Elsa Triolet’s short memoir of Vladimir Mayakovsky gives both an intimate view of the man and a broader sense of the stature he enjoyed in his time. What intrigued me most, however, was the chapter about a little book he wrote, How Verses Are Made.
Mayakovsky didn’t care to analyze verse technique. He claimed, “I know nothing about iambics or trochaics and have no interest in the subject. […] The preparatory work for a poem is a continuous activity [and] a large number of ‘poetic reserves’ at your disposal.”
Triolet points out:
He never worked sitting at a table with a pen in his hand. He worked wherever he was, from morning to night: in the street — where he’d roam around for hours; during conversations; while flirting with women … whatever he was doing he brought his work along, too, in his mind.”
His memory was so prodigious that he “not only knew all his own poetry by heart (and that was several books by the end of his life) but also volumes of other poetry both ancient and modern.”
At the beginning of his poetic career he ‘wrote’ — if you can call it that — all his poems completely in his head, in his memory. A poem that he’d change ten, even a hundred times, would undergo all those transformations in his head. He crossed out, altered, rewrote a 1500-line poem all in his mind and had perfect recall of each version. And what he eventually committed to paper would be the final draft after a series of drafts which he’d sometimes worked on for months.”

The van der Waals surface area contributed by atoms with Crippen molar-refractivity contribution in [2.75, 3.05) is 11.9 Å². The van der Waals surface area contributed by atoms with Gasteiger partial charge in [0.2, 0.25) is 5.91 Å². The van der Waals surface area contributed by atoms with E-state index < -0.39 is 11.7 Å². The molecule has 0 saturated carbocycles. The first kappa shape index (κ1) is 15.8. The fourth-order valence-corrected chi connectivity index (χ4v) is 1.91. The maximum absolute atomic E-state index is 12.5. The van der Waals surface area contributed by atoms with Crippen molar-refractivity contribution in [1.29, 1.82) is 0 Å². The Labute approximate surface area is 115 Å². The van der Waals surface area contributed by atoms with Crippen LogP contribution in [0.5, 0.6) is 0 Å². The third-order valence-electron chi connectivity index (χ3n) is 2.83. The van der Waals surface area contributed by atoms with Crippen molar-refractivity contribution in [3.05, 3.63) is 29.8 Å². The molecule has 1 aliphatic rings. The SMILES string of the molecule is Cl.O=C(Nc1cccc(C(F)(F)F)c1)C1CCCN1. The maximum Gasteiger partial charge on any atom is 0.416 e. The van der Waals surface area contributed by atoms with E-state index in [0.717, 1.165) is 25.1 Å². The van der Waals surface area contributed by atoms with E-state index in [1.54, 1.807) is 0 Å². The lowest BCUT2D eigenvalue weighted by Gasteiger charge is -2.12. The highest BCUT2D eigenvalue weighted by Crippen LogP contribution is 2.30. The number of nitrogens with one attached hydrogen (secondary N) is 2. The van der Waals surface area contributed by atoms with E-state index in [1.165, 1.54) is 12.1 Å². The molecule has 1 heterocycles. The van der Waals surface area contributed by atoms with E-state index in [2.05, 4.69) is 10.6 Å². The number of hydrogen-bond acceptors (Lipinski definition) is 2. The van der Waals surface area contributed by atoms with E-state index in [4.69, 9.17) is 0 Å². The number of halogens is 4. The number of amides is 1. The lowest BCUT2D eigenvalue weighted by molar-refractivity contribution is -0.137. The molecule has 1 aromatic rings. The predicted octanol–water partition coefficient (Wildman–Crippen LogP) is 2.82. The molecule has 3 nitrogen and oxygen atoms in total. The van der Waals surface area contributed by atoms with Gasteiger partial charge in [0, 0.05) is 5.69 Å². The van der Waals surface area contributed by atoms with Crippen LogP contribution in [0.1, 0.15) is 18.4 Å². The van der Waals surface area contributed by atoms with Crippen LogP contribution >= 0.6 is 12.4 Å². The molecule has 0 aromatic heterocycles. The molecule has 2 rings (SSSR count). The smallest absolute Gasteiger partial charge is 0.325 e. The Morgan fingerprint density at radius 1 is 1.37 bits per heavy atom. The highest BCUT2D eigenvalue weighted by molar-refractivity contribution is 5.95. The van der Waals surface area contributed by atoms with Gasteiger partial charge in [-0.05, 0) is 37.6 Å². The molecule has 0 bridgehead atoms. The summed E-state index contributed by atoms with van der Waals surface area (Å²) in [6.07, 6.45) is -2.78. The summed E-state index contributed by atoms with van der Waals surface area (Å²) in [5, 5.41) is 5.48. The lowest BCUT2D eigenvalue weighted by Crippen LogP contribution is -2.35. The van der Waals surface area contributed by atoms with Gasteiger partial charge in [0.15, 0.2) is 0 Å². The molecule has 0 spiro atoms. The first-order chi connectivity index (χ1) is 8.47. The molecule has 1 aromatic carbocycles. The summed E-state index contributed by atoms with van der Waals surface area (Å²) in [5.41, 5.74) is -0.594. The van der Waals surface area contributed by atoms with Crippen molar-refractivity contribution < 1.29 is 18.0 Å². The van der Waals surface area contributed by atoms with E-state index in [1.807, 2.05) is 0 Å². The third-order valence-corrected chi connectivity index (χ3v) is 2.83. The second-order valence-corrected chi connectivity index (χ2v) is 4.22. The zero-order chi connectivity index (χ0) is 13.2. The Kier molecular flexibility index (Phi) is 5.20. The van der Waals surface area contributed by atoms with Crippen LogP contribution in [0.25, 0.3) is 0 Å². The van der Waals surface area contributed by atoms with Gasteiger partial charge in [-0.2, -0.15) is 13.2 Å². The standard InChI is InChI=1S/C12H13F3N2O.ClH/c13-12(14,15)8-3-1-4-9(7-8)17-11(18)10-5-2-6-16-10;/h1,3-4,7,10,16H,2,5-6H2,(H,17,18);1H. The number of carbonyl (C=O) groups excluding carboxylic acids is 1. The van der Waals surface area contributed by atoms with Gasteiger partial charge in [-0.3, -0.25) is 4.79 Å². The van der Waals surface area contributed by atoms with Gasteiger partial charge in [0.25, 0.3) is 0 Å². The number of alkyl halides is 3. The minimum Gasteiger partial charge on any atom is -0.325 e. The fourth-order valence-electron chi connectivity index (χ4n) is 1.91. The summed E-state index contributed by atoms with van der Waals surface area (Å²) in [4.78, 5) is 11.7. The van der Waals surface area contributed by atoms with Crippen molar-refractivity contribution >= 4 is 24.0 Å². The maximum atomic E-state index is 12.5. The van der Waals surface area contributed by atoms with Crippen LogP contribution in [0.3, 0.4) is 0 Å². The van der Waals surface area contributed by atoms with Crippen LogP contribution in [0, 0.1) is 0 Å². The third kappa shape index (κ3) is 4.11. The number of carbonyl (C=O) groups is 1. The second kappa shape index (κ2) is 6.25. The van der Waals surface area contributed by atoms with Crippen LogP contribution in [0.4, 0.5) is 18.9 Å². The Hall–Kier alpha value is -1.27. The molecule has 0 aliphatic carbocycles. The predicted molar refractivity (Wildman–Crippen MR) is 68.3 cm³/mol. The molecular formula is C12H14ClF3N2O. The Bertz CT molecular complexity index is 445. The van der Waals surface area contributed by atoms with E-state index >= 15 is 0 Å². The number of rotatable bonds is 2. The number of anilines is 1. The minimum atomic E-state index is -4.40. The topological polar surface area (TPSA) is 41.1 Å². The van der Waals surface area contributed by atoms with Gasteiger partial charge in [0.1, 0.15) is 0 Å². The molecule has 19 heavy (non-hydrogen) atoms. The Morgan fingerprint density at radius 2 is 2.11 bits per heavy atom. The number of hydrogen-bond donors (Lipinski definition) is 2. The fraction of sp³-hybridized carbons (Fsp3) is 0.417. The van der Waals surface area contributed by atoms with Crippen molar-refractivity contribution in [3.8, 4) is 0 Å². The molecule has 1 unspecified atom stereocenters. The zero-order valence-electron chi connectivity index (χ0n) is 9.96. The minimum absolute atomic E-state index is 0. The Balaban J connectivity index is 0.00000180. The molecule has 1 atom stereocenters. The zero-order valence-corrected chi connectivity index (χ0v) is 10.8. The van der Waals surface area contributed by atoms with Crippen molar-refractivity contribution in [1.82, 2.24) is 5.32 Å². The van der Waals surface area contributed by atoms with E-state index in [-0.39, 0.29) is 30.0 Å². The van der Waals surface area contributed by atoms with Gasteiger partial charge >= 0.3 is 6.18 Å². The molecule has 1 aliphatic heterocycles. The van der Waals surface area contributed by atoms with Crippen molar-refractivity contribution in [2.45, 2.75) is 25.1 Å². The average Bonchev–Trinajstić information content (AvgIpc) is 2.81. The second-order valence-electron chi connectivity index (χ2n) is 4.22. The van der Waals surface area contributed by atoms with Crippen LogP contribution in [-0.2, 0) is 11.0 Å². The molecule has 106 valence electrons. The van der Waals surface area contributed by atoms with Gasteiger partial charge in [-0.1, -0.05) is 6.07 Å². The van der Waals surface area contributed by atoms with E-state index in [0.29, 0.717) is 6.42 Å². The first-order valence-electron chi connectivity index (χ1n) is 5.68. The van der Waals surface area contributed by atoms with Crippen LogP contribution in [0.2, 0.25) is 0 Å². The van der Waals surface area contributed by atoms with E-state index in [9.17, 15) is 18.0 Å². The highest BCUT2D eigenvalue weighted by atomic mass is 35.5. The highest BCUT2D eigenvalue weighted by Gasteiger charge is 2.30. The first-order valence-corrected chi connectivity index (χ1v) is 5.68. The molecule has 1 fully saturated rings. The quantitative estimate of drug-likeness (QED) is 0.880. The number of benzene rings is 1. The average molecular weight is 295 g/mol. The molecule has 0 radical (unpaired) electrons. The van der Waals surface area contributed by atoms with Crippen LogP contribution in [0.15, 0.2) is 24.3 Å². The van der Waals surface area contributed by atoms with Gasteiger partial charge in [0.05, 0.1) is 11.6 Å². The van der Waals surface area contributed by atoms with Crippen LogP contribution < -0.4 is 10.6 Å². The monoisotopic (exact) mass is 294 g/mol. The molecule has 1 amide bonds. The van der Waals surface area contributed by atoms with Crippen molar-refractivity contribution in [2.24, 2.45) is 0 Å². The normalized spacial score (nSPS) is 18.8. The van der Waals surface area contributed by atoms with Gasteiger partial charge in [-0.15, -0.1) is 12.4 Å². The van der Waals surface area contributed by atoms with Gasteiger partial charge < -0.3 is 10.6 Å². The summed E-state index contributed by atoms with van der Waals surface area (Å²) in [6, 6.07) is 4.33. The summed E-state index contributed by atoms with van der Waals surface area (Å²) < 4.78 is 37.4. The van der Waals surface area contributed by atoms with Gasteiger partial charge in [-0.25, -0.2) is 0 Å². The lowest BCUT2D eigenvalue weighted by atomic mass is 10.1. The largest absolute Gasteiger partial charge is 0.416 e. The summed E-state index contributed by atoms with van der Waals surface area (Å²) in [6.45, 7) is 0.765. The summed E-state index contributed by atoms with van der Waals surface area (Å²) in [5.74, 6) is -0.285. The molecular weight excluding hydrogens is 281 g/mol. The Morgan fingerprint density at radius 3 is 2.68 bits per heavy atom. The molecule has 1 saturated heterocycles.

Which is not to say he didn’t jot down preliminary ideas to use for poems. In fact, “he started noting down words, sentences and verses in his precious pocket-books — calling them his ‘poetic reserves.'”
So what were they? Rhymes, alliterations, images, themes, ideas. Three examples: an image of “the rain in New York”; another of “an elderly toilet attendant in an enormous restaurant in Berlin”; the idea of “an American song that needs to be adapted and Russified.”
All these reserves are stored in my head, the most complicated in my pocket-book. I never know how I’m going to use them. Preparing these reserves takes up all my time. I spend between 10 and 18 hours a day on them and I’m always muttering something. It’s this level of concentration that’s responsible for the notorious absent-mindedness of poets.
Despite putting in so much time, he said his “normal output, for work in progress, is just 8 to 10 lines a day.” You can understand why from his famous poem “Cloud in Trousers”:
I used to think that books were made like this: A poet arrives opens his lips with no effort and straight away this simpleton, inspired, brings forth a song to order. But in truth before they start singing poets tramp about for ages getting corns while the silly flounder of imagination undulates in the ooze of the heart.
William Cody Maher says
In 1991 I lived across the street from the massive statue of Mayakovsky in Moscow. Some nights you could hear his giant footsteps plodding through the frozen streets
He was a giant. Some say he killed himself because he was betrayed by the revolution
Some say it was over a woman
If he were living he would not stand for what is going on in his country today.
Jan Herman says
thnx for yr comment, cody. this was the statue, yes?